Former St. Louis police officer found not guilty in murder trial
Protests yield injuries, 13 arrests
Crowds of demonstrators marched in the St. Louis region on Friday following the acquittal of a white former police officer who was charged with murder last year for fatally shooting a black driver after a car chase and then accused by prosecutors of planting a gun on the victim.
Prosecutors charged Jason Stockley, the St. Louis Metropolitan Police Department officer, with murder for killing Anthony Lamar Smith in December 2011. According to the probable cause statement, Stockley was caught saying he was "going to kill this m ********* er, don't you know it" and was heard telling another officer to drive into Smith's slowing car.
The court document, submitted by the St. Louis circuit attorney, said Stockley then approached Smith's window and fired five times into the car, hitting Smith "with each shot" and killing him. In addition, prosecutors say, there was a gun found in Smith's car, but it was later determined to only have DNA from Stockley.
Judge Timothy Wilson, the circuit judge who heard the case in a bench trial, acquitted Stockley on the murder charge as well as a charge of armed criminal action in a 30-page order released Friday morning.
Wilson wrote that he was "simply not firmly convinced" of Stockley's guilt, saying that "agonizingly," he went over the case's evidence repeatedly. Ultimately, Wilson said, he was not convinced that the state proved beyond a reasonable doubt that Stockley "did not act in self-defense," as the former officer had said.
Local and state officials said they were prepared for potential unrest to follow the acquittal, and some schools were shuttered around the St. Louis area and events set for the region were postponed as the verdict loomed.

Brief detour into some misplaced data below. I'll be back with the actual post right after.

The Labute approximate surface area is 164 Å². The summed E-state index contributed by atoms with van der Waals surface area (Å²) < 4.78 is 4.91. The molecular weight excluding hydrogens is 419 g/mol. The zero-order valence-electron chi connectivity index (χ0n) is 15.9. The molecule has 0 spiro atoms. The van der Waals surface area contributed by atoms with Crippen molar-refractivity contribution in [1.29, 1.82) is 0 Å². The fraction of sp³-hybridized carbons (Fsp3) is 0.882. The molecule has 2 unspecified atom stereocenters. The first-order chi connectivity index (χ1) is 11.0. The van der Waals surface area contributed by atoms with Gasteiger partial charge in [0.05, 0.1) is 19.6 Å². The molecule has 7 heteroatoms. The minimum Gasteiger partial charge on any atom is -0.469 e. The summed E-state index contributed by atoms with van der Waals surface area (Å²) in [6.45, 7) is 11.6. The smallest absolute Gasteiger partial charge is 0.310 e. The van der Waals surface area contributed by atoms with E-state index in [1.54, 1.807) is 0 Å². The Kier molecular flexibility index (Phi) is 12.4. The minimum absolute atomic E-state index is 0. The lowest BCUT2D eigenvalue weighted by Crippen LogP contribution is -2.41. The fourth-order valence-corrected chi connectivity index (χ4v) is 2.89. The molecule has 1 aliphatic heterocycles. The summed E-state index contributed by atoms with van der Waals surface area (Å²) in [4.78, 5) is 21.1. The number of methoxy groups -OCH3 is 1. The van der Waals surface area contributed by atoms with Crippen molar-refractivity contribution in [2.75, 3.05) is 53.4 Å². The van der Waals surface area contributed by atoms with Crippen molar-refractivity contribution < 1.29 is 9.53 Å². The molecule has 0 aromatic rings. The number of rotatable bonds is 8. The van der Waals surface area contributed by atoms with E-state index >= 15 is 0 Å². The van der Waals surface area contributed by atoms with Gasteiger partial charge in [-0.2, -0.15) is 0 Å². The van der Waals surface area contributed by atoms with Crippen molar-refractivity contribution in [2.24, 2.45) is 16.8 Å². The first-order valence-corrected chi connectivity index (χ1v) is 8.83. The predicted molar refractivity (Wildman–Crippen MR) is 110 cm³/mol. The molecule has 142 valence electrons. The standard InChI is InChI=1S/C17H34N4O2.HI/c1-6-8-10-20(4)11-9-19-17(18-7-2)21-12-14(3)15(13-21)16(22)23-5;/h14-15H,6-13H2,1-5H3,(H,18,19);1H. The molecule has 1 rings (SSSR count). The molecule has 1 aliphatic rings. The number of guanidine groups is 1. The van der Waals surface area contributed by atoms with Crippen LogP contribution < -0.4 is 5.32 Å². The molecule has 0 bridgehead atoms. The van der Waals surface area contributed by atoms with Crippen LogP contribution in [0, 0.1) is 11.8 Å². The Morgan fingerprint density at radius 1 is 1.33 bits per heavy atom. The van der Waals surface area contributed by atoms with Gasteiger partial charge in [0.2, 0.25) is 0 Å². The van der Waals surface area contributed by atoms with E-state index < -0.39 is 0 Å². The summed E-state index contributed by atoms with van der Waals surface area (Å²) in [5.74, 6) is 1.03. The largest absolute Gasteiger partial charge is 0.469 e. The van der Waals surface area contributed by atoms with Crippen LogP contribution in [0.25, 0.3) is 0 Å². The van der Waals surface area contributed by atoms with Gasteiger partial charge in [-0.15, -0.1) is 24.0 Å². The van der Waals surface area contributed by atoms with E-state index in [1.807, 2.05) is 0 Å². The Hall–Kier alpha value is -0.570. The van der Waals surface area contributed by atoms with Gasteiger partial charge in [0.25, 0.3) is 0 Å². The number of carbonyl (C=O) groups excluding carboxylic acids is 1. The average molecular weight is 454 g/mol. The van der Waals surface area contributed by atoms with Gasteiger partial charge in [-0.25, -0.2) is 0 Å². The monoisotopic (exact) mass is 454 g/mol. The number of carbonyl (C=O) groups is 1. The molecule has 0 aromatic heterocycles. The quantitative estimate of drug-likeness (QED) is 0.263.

Police said Friday evening that a total of 13 people have been arrested and four officers were injured during the protests.
Missouri Gov. Eric Greitens, R, on Thursday put the state's National Guard on standby in advance of the verdict and potential protests.
"We know this verdict causes pain for many people," Greitens said in a statement Friday. "We have been in touch with city and county officials, and the state of Missouri will continue to assist them. I'm committed to protecting everyone's constitutional right to protest peacefully, while also protecting people's lives, homes, and communities. For anyone who protests, please do so peacefully."
Greitens had said putting the National Guard on standby was "a necessary precaution." Before the verdict was announced, Greitens stood with Christina Wilson, Smith's fiancee, to deliver a joint message asking people to protest peacefully.
"If you feel like you want to speak out, speak how you feel," Wilson said at the news briefing. "And whatever comes to you, just do it in a peaceful way."
Greitens, speaking after Wilson, said he knew people could feel pain after the verdict, but asked them not to "turn that pain into violence."
"One life has been lost in this case, and we don't need more bloodshed," he said.
Neil Bruntrager, an attorney for Stockley, said the former officer felt "obvious relief" at the result Friday.
In a telephone interview, Bruntrager said the judge's detailed opinion explaining the verdict was his "best effort in that regard to make sure people understand why he did what he did."
The potential for unrest has gripped the St. Louis region, which was rocked in 2014 when an officer in suburban Ferguson shot and killed Michael Brown, an unarmed teenager.
That shooting prompted intense, sometimes violent protests, as did the decision months later not to indict that officer, Darren Wilson.